The main town of the Slavonia and Baranja region, Osijek is set on the right bank of the Drava, near its mouth into the Danube. Tree-lined avenues of pastel Secessionist mansions meld incongruously with a young weekend party scene, anchored by the cobblestone fortress of Tvrdja. Filled with cafés, nightclubs, top-notch restaurants and university students, Osijek is a welcome surprise for those here to explore the nearby castles and the Kopački rit Nature Park. As more businessmen and tourists arrive – a budget air link with the UK via Germany has been in place since 2009 – new places are opening and old ones expanding. Long-time hotel favourite Waldinger has opened a high-end restaurant; at Tvrdja, Kod Ruže is a relatively recent arrival with classic trappings of traditional rustic Slavonia but a menu that’ll make any city slicker smile.
About The Town
Slavonia’s regional hub was founded on the ruins of the Roman town of Mursa – strategically located on the right bank of the river Drava, close to its confluence with the Danube. The town thrived in medieval times, but was sacked and destroyed by Ottoman soldiers in 1526. During a century and a half of Turkish rule, the city was remodelled in an oriental style, and famously had an 8km (five-mile) long wooden bridge out into the marshes, celebrated as one of the wonders of the world, but was burned down by Croatian noble Nikola Zrinski in 1664. In 1687 the city was occupied by the Habsburgs, who built a mighty fortress and erased all architectural remains of the Ottoman period. The Tvrdja complex combined administrative and military functions, and was the heart of the town during its 18th-century revival. Its Holy Trinity Square was bounded on the north by an imposing Military Command, on the west by the building of the Main Guard, and on the east by the Magistrates’ Office, now the Museum of Slavonia (Trg svetog trojstva 6, 031 250 730; 8am-2pm Tue-Fri, 10am-1pm Sat, Sun; 15kn), housing an assorted collection of local oddities.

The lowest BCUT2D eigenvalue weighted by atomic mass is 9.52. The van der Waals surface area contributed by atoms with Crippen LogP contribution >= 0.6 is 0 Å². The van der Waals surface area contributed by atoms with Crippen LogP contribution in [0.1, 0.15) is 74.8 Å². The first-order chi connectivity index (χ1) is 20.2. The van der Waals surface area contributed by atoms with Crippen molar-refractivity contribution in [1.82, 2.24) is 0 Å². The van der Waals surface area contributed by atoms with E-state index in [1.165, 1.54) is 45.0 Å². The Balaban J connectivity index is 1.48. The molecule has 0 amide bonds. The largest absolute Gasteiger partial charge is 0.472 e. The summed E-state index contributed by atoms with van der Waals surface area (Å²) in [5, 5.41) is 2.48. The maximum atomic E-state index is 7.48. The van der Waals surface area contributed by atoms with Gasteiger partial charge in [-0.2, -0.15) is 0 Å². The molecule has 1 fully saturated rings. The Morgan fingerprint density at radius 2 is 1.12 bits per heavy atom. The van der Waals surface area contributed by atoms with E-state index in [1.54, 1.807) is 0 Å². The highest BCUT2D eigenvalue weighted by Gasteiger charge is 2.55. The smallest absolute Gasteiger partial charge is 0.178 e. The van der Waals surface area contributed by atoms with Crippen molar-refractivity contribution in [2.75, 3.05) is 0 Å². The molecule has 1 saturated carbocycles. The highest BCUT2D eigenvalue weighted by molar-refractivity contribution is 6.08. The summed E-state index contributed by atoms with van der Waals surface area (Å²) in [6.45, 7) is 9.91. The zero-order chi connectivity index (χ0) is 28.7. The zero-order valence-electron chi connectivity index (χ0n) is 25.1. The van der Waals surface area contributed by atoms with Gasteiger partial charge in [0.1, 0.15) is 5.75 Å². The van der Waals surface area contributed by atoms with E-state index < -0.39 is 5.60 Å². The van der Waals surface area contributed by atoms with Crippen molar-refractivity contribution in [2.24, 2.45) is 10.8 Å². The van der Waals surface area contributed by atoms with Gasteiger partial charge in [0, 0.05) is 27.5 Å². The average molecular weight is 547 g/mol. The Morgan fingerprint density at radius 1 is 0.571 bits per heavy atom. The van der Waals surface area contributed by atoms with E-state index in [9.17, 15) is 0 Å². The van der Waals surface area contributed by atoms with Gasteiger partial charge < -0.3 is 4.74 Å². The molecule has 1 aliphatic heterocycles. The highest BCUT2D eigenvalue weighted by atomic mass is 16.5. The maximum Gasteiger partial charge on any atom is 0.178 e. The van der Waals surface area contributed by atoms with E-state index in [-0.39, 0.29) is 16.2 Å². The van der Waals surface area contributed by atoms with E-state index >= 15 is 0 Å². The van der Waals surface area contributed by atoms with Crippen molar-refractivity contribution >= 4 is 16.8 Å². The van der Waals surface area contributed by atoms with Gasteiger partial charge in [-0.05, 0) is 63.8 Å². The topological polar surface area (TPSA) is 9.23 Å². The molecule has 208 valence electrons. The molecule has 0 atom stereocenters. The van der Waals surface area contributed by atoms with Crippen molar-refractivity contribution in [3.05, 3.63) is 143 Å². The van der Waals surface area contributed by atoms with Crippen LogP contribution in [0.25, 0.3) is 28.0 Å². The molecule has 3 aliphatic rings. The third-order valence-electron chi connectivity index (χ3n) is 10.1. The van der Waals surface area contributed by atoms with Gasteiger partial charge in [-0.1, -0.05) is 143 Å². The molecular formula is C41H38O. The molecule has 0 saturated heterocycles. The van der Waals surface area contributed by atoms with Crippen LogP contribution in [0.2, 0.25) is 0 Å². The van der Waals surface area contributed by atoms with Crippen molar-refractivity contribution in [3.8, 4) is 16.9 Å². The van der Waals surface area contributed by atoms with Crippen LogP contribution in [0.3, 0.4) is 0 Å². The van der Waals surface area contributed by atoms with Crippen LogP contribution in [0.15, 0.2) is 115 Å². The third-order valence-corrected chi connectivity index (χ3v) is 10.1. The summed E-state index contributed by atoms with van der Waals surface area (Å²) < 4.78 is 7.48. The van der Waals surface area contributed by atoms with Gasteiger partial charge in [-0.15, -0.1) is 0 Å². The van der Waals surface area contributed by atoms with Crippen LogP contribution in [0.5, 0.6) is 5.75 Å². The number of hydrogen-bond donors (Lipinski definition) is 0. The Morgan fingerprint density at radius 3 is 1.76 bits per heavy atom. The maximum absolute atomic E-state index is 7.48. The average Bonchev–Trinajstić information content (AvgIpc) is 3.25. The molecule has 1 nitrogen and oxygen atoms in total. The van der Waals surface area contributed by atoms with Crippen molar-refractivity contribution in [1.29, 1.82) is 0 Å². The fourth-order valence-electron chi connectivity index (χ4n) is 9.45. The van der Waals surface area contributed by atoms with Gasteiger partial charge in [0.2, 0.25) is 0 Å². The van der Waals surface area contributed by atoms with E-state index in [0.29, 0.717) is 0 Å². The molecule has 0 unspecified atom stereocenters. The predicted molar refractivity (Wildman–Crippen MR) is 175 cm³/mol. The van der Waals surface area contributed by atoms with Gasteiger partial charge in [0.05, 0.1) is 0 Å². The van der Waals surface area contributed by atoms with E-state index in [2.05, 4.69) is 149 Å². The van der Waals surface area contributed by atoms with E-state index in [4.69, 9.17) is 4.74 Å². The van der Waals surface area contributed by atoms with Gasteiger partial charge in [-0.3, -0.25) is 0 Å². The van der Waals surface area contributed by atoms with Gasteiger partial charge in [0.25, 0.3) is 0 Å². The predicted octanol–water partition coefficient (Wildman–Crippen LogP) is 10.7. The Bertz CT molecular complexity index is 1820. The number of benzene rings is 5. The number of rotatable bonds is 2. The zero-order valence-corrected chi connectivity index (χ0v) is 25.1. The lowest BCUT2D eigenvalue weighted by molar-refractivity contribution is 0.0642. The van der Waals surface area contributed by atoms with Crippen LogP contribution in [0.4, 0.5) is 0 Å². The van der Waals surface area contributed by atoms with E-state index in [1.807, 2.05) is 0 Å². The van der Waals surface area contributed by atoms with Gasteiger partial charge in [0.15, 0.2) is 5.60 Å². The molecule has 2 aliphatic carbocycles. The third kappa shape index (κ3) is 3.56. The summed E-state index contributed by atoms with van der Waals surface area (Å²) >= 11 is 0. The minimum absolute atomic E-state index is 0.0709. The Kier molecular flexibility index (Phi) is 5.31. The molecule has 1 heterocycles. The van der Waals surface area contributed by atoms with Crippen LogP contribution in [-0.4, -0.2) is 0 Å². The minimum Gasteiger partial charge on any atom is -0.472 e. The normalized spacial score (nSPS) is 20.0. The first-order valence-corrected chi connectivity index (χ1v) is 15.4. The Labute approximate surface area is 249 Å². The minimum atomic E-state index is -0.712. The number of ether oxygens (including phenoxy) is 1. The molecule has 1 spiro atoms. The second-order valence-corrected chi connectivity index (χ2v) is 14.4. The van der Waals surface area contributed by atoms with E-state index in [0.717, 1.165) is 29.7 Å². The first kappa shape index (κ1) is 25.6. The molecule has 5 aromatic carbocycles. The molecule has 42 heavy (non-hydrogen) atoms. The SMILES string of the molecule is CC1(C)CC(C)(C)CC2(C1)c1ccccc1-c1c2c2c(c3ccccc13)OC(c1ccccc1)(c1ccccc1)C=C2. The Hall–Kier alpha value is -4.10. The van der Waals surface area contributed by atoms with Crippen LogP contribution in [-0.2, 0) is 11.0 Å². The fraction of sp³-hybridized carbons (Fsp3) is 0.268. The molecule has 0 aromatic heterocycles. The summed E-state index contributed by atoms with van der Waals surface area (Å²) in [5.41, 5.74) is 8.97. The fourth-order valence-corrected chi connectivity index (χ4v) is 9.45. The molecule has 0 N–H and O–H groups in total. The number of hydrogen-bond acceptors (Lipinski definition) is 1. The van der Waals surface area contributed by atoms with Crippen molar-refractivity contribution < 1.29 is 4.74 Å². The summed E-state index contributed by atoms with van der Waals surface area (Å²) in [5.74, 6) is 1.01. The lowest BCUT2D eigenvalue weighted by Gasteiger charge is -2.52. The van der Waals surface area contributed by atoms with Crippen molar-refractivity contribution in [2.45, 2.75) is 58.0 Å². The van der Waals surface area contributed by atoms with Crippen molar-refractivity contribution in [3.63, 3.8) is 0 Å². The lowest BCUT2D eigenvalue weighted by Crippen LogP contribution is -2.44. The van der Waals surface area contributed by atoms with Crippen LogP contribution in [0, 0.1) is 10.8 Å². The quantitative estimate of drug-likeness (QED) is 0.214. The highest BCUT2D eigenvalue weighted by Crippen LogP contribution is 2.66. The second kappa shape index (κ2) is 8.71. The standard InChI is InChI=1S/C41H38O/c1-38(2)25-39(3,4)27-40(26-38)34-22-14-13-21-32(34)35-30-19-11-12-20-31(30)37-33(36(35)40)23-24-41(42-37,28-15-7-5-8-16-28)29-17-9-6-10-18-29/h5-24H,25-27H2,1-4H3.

In 1809, Osijek was granted the title of Free Royal City and this city became a thriving multi-cultural metropolis with trade and cultural links to Budapest. Europska avenija is a broad tree-lined boulevard in Habsburg style and contains well preserved art-nouveau townhouses – particularly Nos.12 and 22. Opposite is Osijek Art Gallery (Galerija likovnih umjetnosti; Europska avenija 9, 031 251 280; 10am-6pm Tue-Fri, 10am-1pm Sat, Sun; 10kn), with works by Adolf Waldinger (1843-1904), who died poor but is rated one of Slavonia’s great landscape painters.
The centre of the Upper Town is Trg Ante Starčevića, a nice square criss-crossed by tram lines, full of shops and cafés, and marked by the 90-metre tower of the Church of Sts Peter & Paul (known as the Cathedral). Other architectural sites include the Moorish-style Croatian National Theatre, founded in 1907, and the Baroque Church of St James (1727) on Kapućinska, a street also notable for its busts of historical personalities. There’s a riverside promenade that leads to the Tvrdja citadel, and a dramatic pedestrian suspension bridge over the Drava. On the other side of the river are the city zoo and the recreational centre Copacabana, with swimming pools and a nice sandy beach.
During the Yugoslav war, Osijek avoided heavy destruction despite being on the frontline. Just over the river minefields are marked with yellow signs. De-mining is slow, dangerous and unfortunately never 100 per cent sure.
The Nature Park of Kopački rit, a few kilometres north-east of Osijek, comprises wetlands that are home to 260 species of birds.